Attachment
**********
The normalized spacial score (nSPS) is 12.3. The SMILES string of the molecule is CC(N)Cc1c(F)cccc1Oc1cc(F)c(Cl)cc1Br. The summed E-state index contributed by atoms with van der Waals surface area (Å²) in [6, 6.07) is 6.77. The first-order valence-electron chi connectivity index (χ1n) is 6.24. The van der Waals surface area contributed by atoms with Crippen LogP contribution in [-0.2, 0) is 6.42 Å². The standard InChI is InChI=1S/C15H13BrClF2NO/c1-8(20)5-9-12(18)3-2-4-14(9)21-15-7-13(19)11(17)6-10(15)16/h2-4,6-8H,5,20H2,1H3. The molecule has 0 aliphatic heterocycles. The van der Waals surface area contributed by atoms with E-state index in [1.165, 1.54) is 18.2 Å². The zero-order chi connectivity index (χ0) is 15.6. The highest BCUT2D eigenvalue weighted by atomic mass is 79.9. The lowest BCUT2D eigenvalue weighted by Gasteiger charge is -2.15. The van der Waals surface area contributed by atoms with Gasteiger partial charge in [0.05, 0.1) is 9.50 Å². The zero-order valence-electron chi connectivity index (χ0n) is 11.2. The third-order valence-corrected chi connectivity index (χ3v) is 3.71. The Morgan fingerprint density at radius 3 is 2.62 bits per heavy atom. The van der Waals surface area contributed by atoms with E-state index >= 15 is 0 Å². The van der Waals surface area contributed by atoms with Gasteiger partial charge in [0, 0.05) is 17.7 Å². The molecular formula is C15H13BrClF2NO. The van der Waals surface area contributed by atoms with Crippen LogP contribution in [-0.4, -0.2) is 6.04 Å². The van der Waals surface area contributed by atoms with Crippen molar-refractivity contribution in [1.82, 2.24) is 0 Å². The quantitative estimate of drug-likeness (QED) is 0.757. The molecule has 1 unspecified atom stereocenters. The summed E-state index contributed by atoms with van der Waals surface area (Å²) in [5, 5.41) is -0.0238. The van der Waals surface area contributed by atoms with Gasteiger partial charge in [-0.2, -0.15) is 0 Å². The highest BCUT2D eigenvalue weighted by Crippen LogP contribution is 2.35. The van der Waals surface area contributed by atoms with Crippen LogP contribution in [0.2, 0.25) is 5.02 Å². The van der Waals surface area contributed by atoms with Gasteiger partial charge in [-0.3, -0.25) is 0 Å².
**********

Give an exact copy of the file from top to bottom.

The normalized spacial score (nSPS) is 12.3. The SMILES string of the molecule is CC(N)Cc1c(F)cccc1Oc1cc(F)c(Cl)cc1Br. The summed E-state index contributed by atoms with van der Waals surface area (Å²) in [6, 6.07) is 6.77. The first-order valence-electron chi connectivity index (χ1n) is 6.24. The van der Waals surface area contributed by atoms with Crippen LogP contribution in [-0.2, 0) is 6.42 Å². The standard InChI is InChI=1S/C15H13BrClF2NO/c1-8(20)5-9-12(18)3-2-4-14(9)21-15-7-13(19)11(17)6-10(15)16/h2-4,6-8H,5,20H2,1H3. The molecule has 0 aliphatic heterocycles. The van der Waals surface area contributed by atoms with E-state index in [1.165, 1.54) is 18.2 Å². The zero-order chi connectivity index (χ0) is 15.6. The highest BCUT2D eigenvalue weighted by atomic mass is 79.9. The lowest BCUT2D eigenvalue weighted by Gasteiger charge is -2.15. The van der Waals surface area contributed by atoms with Gasteiger partial charge in [0.05, 0.1) is 9.50 Å². The zero-order valence-electron chi connectivity index (χ0n) is 11.2. The third-order valence-corrected chi connectivity index (χ3v) is 3.71. The Morgan fingerprint density at radius 3 is 2.62 bits per heavy atom. The van der Waals surface area contributed by atoms with E-state index >= 15 is 0 Å². The van der Waals surface area contributed by atoms with Gasteiger partial charge in [0, 0.05) is 17.7 Å². The molecular formula is C15H13BrClF2NO. The van der Waals surface area contributed by atoms with Crippen LogP contribution in [-0.4, -0.2) is 6.04 Å². The van der Waals surface area contributed by atoms with Crippen molar-refractivity contribution in [1.82, 2.24) is 0 Å². The quantitative estimate of drug-likeness (QED) is 0.757. The molecule has 1 unspecified atom stereocenters. The summed E-state index contributed by atoms with van der Waals surface area (Å²) in [5, 5.41) is -0.0238. The van der Waals surface area contributed by atoms with Gasteiger partial charge in [-0.2, -0.15) is 0 Å². The highest BCUT2D eigenvalue weighted by Crippen LogP contribution is 2.35. The van der Waals surface area contributed by atoms with Crippen LogP contribution in [0.2, 0.25) is 5.02 Å². The van der Waals surface area contributed by atoms with Gasteiger partial charge in [-0.3, -0.25) is 0 Å².